Finding the right balance between these three settings is the first obstacle to overcome while improving as a photographer.

Next week I’ll be covering the topic of low-light concert photography and offer a DIY solution for photographers who forgot to bring a flash diffuser to an event.

Episode 2

This week’s installment will cover the basics of low-light concert photography and a DIY flash diffuser.

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    Other Side Drive: Monday

Electric Eye-EP2

Now that you’ve learned the basics of manual mode, you’ll probably want to apply them to real world situations. One of the more initially daunting and vastly popular fields of photography is concert photography. There are some ground rules to adhere by when shooting at live music venues, especially large ones. Small venues around San Marcos like Triple Crown or Taxi’s don’t have many rules for photographers; like needing a press badge, limited shooting periods or not allowing the use of flashes. Larger venues have more strict guidelines and will often require press credentials if you want to bring a pro-grade camera, which you should because nobody cares about your poorly exposed, noise-covered photos from your phone. Venues that require press credentials also tend to have shooting slots, which are usually the first three songs of the set and they won’t let you use a flash. Here’s the thing though, you don’t need to use your flash, in fact I’d even go as far as telling you to never use your built in flash ever again. Keep an eye on the lighting. Patterns often repeat and ifyou can time your shutter with a flash of light you’re in business, and there’s a chance that the stage lighting froze the action. Another important thing to remember is to be courteous to your fellow photographers, you’ll more than likely see them again at other concerts.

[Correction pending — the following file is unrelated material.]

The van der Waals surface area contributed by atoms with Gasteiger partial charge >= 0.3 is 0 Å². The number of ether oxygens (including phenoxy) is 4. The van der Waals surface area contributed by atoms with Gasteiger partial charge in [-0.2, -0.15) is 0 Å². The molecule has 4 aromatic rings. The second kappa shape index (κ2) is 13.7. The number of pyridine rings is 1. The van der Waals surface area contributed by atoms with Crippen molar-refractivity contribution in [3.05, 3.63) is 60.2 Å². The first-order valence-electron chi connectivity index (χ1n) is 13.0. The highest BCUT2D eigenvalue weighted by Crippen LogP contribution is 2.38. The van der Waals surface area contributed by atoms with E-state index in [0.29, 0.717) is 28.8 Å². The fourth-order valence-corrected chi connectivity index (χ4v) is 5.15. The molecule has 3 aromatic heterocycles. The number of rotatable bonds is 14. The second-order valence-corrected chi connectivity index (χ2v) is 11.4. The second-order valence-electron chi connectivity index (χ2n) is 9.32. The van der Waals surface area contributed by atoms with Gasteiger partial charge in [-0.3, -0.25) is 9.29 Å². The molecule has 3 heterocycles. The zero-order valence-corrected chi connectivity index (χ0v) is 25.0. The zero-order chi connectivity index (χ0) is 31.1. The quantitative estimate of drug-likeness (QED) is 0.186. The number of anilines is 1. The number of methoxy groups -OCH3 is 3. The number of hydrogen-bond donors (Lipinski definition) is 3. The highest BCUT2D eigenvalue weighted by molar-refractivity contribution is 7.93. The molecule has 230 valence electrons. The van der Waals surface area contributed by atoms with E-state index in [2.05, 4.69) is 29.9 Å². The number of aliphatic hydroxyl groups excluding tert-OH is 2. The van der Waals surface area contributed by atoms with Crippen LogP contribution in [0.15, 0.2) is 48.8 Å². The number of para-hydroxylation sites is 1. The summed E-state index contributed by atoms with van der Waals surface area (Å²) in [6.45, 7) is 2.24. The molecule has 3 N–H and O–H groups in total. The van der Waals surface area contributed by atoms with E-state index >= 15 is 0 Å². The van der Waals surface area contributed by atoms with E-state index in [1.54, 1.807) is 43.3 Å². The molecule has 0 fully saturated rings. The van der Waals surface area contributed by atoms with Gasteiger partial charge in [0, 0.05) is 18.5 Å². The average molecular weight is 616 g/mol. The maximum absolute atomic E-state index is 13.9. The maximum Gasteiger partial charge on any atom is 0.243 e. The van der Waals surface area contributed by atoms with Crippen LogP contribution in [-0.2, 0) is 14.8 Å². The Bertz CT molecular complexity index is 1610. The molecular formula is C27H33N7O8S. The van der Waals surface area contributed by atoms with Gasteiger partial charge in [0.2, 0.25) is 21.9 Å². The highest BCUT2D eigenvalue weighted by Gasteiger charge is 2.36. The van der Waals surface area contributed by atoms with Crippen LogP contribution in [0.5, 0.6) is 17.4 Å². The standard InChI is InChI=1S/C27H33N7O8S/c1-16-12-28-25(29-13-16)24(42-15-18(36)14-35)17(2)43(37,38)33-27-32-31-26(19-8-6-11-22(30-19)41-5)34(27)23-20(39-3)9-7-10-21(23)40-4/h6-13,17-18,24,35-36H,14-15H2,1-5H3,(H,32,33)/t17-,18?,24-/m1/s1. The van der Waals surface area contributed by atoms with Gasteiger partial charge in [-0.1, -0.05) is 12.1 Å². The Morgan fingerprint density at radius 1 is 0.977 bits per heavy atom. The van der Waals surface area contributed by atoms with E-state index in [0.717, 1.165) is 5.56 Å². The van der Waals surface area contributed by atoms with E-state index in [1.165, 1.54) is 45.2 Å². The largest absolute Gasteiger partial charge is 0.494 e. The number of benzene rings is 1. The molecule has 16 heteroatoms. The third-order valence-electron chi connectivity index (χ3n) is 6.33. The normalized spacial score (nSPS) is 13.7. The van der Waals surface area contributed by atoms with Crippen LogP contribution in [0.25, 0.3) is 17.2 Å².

Before you leave for your event, make sure you’ve formatted your cards, charged your batteries and checked your lenses and sensors for dust. I always bring extra batteries (you can buy knockoffs online at a steep discount) and memory cards. Lens-wise I like to pack light so I stick to my 50mm and my 8mm fisheye. Clubs generally offer the freedom to move so use your legs as the zoom, you’ll need the wider aperture that prime lenses offer. I also always bring a small pocket knife; you never know when you need to fashion something out of bar scraps and I’ll get to that later on.